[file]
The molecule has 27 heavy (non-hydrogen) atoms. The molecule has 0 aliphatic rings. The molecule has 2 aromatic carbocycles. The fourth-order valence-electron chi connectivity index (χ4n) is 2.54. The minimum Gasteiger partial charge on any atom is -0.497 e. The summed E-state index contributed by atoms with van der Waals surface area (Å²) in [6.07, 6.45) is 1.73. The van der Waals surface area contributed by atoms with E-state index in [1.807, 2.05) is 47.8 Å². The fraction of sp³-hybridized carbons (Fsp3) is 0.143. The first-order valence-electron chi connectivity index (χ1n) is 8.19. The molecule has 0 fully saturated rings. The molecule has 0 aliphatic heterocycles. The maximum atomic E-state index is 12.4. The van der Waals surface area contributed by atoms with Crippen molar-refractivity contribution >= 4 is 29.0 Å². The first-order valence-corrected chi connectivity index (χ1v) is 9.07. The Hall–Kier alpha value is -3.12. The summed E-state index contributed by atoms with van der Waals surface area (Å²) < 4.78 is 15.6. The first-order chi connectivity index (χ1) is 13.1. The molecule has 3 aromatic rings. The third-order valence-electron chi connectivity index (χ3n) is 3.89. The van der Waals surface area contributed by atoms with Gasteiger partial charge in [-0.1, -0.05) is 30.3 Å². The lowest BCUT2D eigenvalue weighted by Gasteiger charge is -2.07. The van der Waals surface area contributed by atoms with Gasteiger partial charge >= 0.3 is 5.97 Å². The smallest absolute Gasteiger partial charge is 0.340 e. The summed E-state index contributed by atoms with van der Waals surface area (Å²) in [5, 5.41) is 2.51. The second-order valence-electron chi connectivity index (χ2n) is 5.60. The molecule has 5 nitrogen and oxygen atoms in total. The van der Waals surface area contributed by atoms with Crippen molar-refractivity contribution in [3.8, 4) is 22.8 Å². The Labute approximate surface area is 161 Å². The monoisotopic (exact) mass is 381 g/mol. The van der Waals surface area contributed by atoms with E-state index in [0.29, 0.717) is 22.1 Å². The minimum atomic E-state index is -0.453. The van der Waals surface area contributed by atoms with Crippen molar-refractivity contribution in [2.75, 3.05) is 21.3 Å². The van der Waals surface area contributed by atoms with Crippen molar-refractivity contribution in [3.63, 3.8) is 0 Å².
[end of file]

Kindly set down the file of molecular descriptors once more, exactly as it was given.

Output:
The molecule has 27 heavy (non-hydrogen) atoms. The molecule has 0 aliphatic rings. The molecule has 2 aromatic carbocycles. The fourth-order valence-electron chi connectivity index (χ4n) is 2.54. The minimum Gasteiger partial charge on any atom is -0.497 e. The summed E-state index contributed by atoms with van der Waals surface area (Å²) in [6.07, 6.45) is 1.73. The van der Waals surface area contributed by atoms with E-state index in [1.807, 2.05) is 47.8 Å². The fraction of sp³-hybridized carbons (Fsp3) is 0.143. The first-order valence-electron chi connectivity index (χ1n) is 8.19. The molecule has 0 fully saturated rings. The molecule has 0 aliphatic heterocycles. The maximum atomic E-state index is 12.4. The van der Waals surface area contributed by atoms with Crippen molar-refractivity contribution >= 4 is 29.0 Å². The first-order valence-corrected chi connectivity index (χ1v) is 9.07. The Hall–Kier alpha value is -3.12. The summed E-state index contributed by atoms with van der Waals surface area (Å²) < 4.78 is 15.6. The first-order chi connectivity index (χ1) is 13.1. The molecule has 3 aromatic rings. The third-order valence-electron chi connectivity index (χ3n) is 3.89. The van der Waals surface area contributed by atoms with Gasteiger partial charge in [-0.1, -0.05) is 30.3 Å². The lowest BCUT2D eigenvalue weighted by Gasteiger charge is -2.07. The van der Waals surface area contributed by atoms with Gasteiger partial charge >= 0.3 is 5.97 Å². The smallest absolute Gasteiger partial charge is 0.340 e. The summed E-state index contributed by atoms with van der Waals surface area (Å²) in [5, 5.41) is 2.51. The second-order valence-electron chi connectivity index (χ2n) is 5.60. The molecule has 5 nitrogen and oxygen atoms in total. The van der Waals surface area contributed by atoms with Crippen molar-refractivity contribution in [3.8, 4) is 22.8 Å². The Labute approximate surface area is 161 Å². The monoisotopic (exact) mass is 381 g/mol. The van der Waals surface area contributed by atoms with E-state index in [0.29, 0.717) is 22.1 Å². The minimum atomic E-state index is -0.453. The van der Waals surface area contributed by atoms with Crippen molar-refractivity contribution in [2.75, 3.05) is 21.3 Å². The van der Waals surface area contributed by atoms with Crippen molar-refractivity contribution in [3.63, 3.8) is 0 Å².